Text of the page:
One more thing about the jet business. I object to the use of “Murder” in describing what happened. Manslaughter or involuntary homicide would be more accurate. I suspect if the gunners knew it was a passenger jet they would not have shot it down, but given the situation it was irresponsible for Iran to let the jet go up.

Of course if you subscribe to the idea that Iran tipped us off and knew we weren’t hitting back because of it the command might have assumed they gave the battery folks a heads up. Very bad idea if so.


Finally Marianne Williamson has dropped out of the presidential race. A lot of people laughed at her but I am very relieved that she is gone.

In my opinion she was one of two candidates who had an actual chance against President Trump, not a great chance, but a chance.

You might ask why, and once all the candidates I think have a shot are gone I might give it, but until then I’ll just be satisfied that the President’s chances have improved considerably.

SABLE/GERBL All Time League Leaders

As you might remember I’m currently running two Pursue the Pennant online leagues. The former is about half way done, the later about a quarter of the way into their 154 game season.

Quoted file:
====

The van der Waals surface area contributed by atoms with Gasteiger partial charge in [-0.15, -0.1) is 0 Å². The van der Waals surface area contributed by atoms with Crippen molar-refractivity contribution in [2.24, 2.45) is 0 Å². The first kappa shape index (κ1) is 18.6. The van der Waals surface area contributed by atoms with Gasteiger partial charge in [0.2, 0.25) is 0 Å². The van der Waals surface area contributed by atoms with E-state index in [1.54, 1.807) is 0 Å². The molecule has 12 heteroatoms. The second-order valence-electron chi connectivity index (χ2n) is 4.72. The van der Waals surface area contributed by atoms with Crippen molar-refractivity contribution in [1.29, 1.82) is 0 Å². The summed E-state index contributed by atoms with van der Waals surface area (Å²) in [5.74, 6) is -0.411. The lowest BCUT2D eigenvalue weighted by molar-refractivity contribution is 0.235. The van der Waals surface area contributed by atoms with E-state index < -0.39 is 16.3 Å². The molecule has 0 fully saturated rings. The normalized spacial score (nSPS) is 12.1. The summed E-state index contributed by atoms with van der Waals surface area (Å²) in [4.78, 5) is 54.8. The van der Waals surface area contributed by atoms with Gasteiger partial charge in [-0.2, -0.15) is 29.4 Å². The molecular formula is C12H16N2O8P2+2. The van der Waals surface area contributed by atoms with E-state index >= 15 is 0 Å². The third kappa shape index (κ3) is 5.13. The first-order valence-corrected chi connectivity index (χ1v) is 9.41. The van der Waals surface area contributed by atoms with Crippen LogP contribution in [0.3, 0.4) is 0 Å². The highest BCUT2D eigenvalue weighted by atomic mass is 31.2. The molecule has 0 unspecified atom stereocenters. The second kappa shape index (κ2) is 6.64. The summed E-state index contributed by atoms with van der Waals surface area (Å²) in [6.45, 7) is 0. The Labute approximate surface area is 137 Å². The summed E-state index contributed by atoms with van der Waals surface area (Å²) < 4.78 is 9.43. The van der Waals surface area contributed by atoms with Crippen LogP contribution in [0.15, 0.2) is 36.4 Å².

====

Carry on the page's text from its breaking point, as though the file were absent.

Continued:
Here are the Current Leaders all time great team league as of Wednesday

  • Batting
  • AL Dimaggio NYY .380 Goslin Wash .353 Powell Balt .337
  • NL Jones NYM .366 Hodges Bkyn .358 Hornsby Cubs .358
  • On Base
  • AL Dimaggio NYY .447 Powell Balt .443 Williams Bos .443
  • NL Hodges Bkyn .459 Jones NYM .452, Robinson Bkyn .440
  • Slugging
  • AL DiMaggio NYY .700 Simmons Phil .650 Powell Bal .620
  • NL Hornsby Cubs .687 Mays SF .629 Hodges .618
  • On Base+ Slugging
  • AL DiMaggio NYY 1.148 Powell Bal 1.063 Williams Bos 1.039
  • NL Hornsby Cubs 1.123 Hodges Bkyn 1.077 Wilson Cubs 1.006
  • Runs
  • AL Dimaggio NYY 86 Selkirk NYY 70 Keller NYY 69
  • NL Mays SF 82 Robinson Bkyn 78 Cuyler Cubs 76
  • Hits
  • AL DiMaggio NYY Simmons Phil 128 Goslin Wash 113
  • NL Hornsby Cubs 120 Hodges Bkyn 111 Wilson Cubs 107
  • Doubles
  • AL Greenberg Det 39 Simmons Phil Judge Wash 26
  • NL Grimm Cubs 26 Hodges Bkyn Marion StL McMillian Cubs 25
  • Triples
  • AL Rice Wash 16 Matthews Wash Miller Phil 11
  • NL Hopp Stl 14 Burton Mil Amoros Bkyn Slaughter StL Cuyler Cubs 8
  • Home Runs
  • AL Powell Bal DiMaggio NYY 25 Simmons Phil 22
  • NL Mays SF 28 Hornsby Cubs 27 Aaron Mil 26
  • RBI
  • AL DiMaggio NYY 91 Doerr Bos 84 Greenberg Det Simmons Phil 81